As it currently stands, the UFC Hall of Fame has eight members.  The Hall was opened in 2003 when Royce Gracie and Ken Shamrock were inducted 10 years after the inaugural UFC event.  Since then, five additional fighters have been added along with Charles “Mask” Lewis, who was one of the founding members of the clothing brand “Tapout” and an entrepreneur of the sport in every sense of the word.

It has been announced that Tito Ortiz will be inducted into the Hall of Fame this July when he takes on Forrest Griffin, a likely future inductee, in a trilogy fight at UFC 148.

Which begs the question: is the UFC missing an obvious candidate?

The answer, quite frankly, is yes.  What if I were to tell you that there is a fighter out there with a 23-10-2 record who went 5-0 with the UFC, and in those five bouts defeated opponents with an eventual combined career record of 118-43-12 and a combined record of 23-9-7 prior to fighting him? Tack on the fact that in his first UFC fight, he won the 205-pound championship belt and then defended it four times—the fourth time against soon-to-be Hall of Famer Tito Ortiz.  Oh, and in all of those fights he didn’t need the judges as he scored a finish in each outing.

Enter Frank Shamrock, the man with those credentials.  Shamrock initially retired from the sport after defeating Ortiz by submission due to strikes at UFC 22.  His retirement was short-lived, but he never returned to the UFC.  He went on to become the inaugural WEC light heavyweight champion—a title he vacated—and the inaugural Strikeforce middleweight champion.

Just to play devil’s advocate here, it could be argued that Shamrock was relevant in the UFC in a time before there was a lot of depth in the divisions, and that what he did in the WEC and Strikeforce shouldn’t matter because those promotions weren’t associated with Zuffa or the UFC at the time.

But let’s compare him directly to the gold standard, UFC Hall of Famer Mark Coleman:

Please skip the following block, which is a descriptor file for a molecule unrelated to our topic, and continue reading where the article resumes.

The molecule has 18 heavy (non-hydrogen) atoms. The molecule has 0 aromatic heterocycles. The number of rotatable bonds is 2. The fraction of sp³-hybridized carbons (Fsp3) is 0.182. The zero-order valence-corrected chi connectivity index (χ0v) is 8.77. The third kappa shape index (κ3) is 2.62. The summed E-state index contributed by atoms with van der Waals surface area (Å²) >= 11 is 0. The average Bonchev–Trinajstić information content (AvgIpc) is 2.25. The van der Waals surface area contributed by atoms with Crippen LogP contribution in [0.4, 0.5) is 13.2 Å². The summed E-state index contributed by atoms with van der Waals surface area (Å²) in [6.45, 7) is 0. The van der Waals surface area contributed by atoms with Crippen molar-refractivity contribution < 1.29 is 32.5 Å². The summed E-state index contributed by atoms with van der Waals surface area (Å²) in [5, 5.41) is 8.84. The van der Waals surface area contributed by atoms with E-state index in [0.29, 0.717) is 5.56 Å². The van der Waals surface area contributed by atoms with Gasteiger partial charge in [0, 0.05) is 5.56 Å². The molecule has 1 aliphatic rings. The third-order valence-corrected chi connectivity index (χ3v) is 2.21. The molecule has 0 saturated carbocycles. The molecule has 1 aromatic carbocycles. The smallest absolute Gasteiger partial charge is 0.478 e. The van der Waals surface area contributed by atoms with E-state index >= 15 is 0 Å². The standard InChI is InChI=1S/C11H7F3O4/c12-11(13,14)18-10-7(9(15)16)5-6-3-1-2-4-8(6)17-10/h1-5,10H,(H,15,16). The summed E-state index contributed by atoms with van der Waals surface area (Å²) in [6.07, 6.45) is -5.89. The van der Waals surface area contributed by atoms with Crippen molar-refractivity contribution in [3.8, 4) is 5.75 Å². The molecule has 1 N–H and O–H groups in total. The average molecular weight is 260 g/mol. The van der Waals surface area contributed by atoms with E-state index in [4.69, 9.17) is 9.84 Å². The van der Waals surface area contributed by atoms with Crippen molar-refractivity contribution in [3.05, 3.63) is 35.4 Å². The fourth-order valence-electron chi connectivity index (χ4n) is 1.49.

Coleman was the first UFC heavyweight champion.  Shamrock was the first UFC middleweight (later re-named to light heavyweight) champion.

Coleman succeeded in Pride, a promotion eventually purchased by Zuffa, after his time with the UFC.  Shamrock succeeded in the WEC and Strikeforce, promotions eventually purchased by Zuffa.

Coleman went 7-5 inside the Octagon.  Shamrock went 5-0.

Coleman held his title for 140 days, before losing his belt in his first title defense.  Shamrock held his title for 703 days, successfully defending the title four times and only relinquishing it when he vacated it upon retiring.

Believe me when I say that I have nothing against Coleman and feel he is worthy of being a Hall of Famer, but at the end of the day the numbers don’t lie.  Frank Shamrock deserves to stand alongside Coleman and the other current members in the UFC’s Hall of Fame.

Photo: Frank Shamrock (Dave Mandel/Sherdog)

About The Author

Brian McKenna
Staff Writer

Brian McKenna was born and raised in the suburbs of Boston, Massachusetts. A sports nut from as long as he can remember, he came to be a fan of Mixed Martial Arts from a roommate watching The Ultimate Fighter while attending Westfield State College. Brian came to writing by starting his own blog, Four Down Territory, which focuses on Boston based sports, life, and of course MMA.